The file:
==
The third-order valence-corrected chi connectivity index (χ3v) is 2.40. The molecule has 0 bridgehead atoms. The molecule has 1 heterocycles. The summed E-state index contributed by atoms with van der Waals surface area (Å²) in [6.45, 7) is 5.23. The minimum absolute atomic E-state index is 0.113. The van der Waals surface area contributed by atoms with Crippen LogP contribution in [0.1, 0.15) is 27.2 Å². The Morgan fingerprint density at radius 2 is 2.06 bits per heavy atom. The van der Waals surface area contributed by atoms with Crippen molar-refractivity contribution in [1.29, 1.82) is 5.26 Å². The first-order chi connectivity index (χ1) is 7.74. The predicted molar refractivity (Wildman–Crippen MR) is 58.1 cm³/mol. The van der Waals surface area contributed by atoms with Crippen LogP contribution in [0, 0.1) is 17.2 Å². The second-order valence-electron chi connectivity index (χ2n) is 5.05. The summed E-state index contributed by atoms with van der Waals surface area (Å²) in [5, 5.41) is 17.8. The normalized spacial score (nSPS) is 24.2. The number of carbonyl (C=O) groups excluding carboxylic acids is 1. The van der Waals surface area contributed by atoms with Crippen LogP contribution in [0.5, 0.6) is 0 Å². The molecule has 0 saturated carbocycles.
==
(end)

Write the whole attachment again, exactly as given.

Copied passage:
The third-order valence-corrected chi connectivity index (χ3v) is 2.40. The molecule has 0 bridgehead atoms. The molecule has 1 heterocycles. The summed E-state index contributed by atoms with van der Waals surface area (Å²) in [6.45, 7) is 5.23. The minimum absolute atomic E-state index is 0.113. The van der Waals surface area contributed by atoms with Crippen LogP contribution in [0.1, 0.15) is 27.2 Å². The Morgan fingerprint density at radius 2 is 2.06 bits per heavy atom. The van der Waals surface area contributed by atoms with Crippen molar-refractivity contribution in [1.29, 1.82) is 5.26 Å². The first-order chi connectivity index (χ1) is 7.74. The predicted molar refractivity (Wildman–Crippen MR) is 58.1 cm³/mol. The van der Waals surface area contributed by atoms with Crippen LogP contribution in [0, 0.1) is 17.2 Å². The second-order valence-electron chi connectivity index (χ2n) is 5.05. The summed E-state index contributed by atoms with van der Waals surface area (Å²) in [5, 5.41) is 17.8. The normalized spacial score (nSPS) is 24.2. The number of carbonyl (C=O) groups excluding carboxylic acids is 1. The van der Waals surface area contributed by atoms with Crippen LogP contribution in [0.5, 0.6) is 0 Å². The molecule has 0 saturated carbocycles.